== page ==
From Wikipedia, the free encyclopedia
Developer(s)Ex Libris, a ProQuest company
Operating systemweb-based, OS-independent
TypeReference management

RefWorks is a web-based commercial reference management software package. It is produced by Ex Libris, a ProQuest company. RefWorks LLC was founded in 2001 as a partnership between Earl B. Beutler (development and customer service) and Cambridge Scientific Abstracts (sales and marketing) from 2002 until being acquired by ProQuest in 2008.[1]

Functionality and features[edit]

Users' reference databases are stored online, allowing them to be accessed and updated from any computer with an internet connection. Institutional licenses allow universities to subscribe to RefWorks on behalf of all their students, faculty and staff. Individual licenses are also available. The software enables linking from a user's RefWorks account to electronic editions of journals to which the institution's library subscribes. This linking is accomplished by incorporating an institution's OpenURL resolver.

Many bibliographic database providers have implemented the ability to export references directly to RefWorks. In some cases (e.g. PubMed) reference citations must be saved to the user's computer as text files and then imported into RefWorks. In 2005 the bibliographic database Scopus formed a partnership with RefWorks to allow enhanced integration between the two products.[2]

A word processor integration utility called Write-N-Cite enables users to insert reference codes from their RefWorks accounts into Microsoft Word documents, which can then be formatted to produce in-text citations and reference lists in various styles.[3] A new version of Write-N-Cite (WNC4) for Mac was released in early 2012.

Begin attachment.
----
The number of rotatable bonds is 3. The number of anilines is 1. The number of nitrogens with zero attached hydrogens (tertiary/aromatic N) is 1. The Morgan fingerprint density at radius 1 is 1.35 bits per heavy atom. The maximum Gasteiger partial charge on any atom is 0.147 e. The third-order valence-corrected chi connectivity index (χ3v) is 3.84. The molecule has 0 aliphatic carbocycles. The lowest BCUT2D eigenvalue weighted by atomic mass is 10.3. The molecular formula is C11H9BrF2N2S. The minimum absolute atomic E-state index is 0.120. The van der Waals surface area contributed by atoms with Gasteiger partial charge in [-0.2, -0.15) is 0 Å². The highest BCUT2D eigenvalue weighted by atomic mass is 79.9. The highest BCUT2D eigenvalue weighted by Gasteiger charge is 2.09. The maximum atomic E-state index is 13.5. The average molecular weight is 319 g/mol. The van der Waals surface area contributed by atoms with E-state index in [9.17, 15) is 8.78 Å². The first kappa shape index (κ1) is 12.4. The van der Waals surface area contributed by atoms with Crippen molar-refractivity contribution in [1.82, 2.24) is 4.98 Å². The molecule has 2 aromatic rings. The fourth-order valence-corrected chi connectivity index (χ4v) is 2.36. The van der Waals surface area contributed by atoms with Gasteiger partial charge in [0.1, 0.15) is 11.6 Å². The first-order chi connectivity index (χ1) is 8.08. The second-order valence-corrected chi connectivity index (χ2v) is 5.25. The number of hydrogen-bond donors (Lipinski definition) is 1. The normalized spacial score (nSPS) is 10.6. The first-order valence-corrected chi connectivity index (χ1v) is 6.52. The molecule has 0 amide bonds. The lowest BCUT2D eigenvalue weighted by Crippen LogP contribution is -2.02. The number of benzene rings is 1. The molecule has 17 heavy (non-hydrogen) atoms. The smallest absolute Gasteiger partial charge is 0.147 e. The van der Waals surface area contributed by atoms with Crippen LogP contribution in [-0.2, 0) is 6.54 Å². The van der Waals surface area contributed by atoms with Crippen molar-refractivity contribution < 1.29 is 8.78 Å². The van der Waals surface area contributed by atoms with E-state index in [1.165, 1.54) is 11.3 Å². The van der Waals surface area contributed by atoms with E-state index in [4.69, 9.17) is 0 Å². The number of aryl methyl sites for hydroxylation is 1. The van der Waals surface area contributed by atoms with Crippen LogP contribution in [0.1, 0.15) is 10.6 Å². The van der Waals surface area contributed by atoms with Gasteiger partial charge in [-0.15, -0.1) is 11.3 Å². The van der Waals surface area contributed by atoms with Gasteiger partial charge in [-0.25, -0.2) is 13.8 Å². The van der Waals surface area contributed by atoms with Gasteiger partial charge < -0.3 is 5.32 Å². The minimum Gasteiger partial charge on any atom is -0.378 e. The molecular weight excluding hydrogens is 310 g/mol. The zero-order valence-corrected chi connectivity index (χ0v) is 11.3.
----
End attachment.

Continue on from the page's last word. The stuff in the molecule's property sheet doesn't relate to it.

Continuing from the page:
In 2005 RefWorks introduced a module called RefShare, which allows users to make public all or part of their RefWorks databases. This is done by creating a URL for a read-only version of the database or folder, which can be emailed or posted to a website. RefShare folders can also be used to create RSS feeds that are updated when new citations are added to the database.[4]

RefMobile, a mobile phone interface, was introduced in 2009.[5]

RefWorks includes RefGrab-It, a utility designed to capture bibliographic information from websites. As of 2009, it was optimized to work with Amazon, Google Scholar, PubMed, Wikipedia, the BBC, USA TODAY, The New York Times, and the Los Angeles Times. The utility works with Firefox and Internet Explorer browsers only.[6]

RefWorks-COS launched the current user interface, RefWorks 2.0, in 2010.[7]

In 2016, ProQuest launched New RefWorks, featuring new functionality such as the ability to drag and drop PDFs, and a Save to RefWorks utility as a replacement for RefGrab-It.[8] RefWorks 2.0 was rebranded as Legacy RefWorks and users were given the option of upgrading from Legacy to New RefWorks.[9]

Canadian university access[edit]